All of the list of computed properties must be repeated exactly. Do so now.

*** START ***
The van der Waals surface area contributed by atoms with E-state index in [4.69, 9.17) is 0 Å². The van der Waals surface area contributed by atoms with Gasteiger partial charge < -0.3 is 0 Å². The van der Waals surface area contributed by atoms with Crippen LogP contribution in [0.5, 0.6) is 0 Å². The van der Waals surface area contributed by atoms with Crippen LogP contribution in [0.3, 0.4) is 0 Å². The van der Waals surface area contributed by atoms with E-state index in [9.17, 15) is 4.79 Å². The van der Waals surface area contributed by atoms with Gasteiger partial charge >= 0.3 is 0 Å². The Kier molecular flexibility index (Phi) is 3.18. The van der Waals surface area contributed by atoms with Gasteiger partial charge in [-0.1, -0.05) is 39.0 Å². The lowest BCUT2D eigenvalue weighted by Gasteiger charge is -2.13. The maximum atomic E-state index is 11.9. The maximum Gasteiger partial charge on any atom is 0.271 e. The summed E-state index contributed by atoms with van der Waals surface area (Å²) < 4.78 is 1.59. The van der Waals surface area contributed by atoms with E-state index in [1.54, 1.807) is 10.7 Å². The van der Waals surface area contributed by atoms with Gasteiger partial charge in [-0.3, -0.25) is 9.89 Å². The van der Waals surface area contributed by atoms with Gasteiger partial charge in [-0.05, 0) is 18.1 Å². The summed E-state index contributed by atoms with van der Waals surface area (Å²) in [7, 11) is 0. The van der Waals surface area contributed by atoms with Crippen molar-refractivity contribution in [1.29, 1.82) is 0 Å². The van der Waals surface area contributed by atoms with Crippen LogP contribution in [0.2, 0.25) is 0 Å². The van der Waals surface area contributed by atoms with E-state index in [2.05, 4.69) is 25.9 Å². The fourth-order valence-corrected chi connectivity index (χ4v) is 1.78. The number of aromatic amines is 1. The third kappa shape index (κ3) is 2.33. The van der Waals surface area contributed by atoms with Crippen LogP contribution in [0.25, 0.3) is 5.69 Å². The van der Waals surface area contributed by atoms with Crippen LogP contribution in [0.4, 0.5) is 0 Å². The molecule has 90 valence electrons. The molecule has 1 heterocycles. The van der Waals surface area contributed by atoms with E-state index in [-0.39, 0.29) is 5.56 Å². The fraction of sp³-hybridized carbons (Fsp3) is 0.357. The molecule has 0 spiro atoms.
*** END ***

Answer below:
The van der Waals surface area contributed by atoms with E-state index in [4.69, 9.17) is 0 Å². The van der Waals surface area contributed by atoms with Gasteiger partial charge < -0.3 is 0 Å². The van der Waals surface area contributed by atoms with Crippen LogP contribution in [0.5, 0.6) is 0 Å². The van der Waals surface area contributed by atoms with Crippen LogP contribution in [0.3, 0.4) is 0 Å². The van der Waals surface area contributed by atoms with E-state index in [9.17, 15) is 4.79 Å². The van der Waals surface area contributed by atoms with Gasteiger partial charge >= 0.3 is 0 Å². The Kier molecular flexibility index (Phi) is 3.18. The van der Waals surface area contributed by atoms with Gasteiger partial charge in [-0.1, -0.05) is 39.0 Å². The lowest BCUT2D eigenvalue weighted by Gasteiger charge is -2.13. The maximum atomic E-state index is 11.9. The maximum Gasteiger partial charge on any atom is 0.271 e. The summed E-state index contributed by atoms with van der Waals surface area (Å²) < 4.78 is 1.59. The van der Waals surface area contributed by atoms with E-state index in [1.54, 1.807) is 10.7 Å². The van der Waals surface area contributed by atoms with Gasteiger partial charge in [-0.3, -0.25) is 9.89 Å². The van der Waals surface area contributed by atoms with Gasteiger partial charge in [-0.05, 0) is 18.1 Å². The summed E-state index contributed by atoms with van der Waals surface area (Å²) in [7, 11) is 0. The van der Waals surface area contributed by atoms with Crippen molar-refractivity contribution in [1.29, 1.82) is 0 Å². The van der Waals surface area contributed by atoms with Crippen LogP contribution in [0.2, 0.25) is 0 Å². The van der Waals surface area contributed by atoms with E-state index in [2.05, 4.69) is 25.9 Å². The fourth-order valence-corrected chi connectivity index (χ4v) is 1.78. The number of aromatic amines is 1. The third kappa shape index (κ3) is 2.33. The van der Waals surface area contributed by atoms with Crippen LogP contribution in [0.25, 0.3) is 5.69 Å². The van der Waals surface area contributed by atoms with Crippen LogP contribution in [0.4, 0.5) is 0 Å². The molecule has 90 valence electrons. The molecule has 1 heterocycles. The van der Waals surface area contributed by atoms with E-state index in [-0.39, 0.29) is 5.56 Å². The fraction of sp³-hybridized carbons (Fsp3) is 0.357. The molecule has 0 spiro atoms.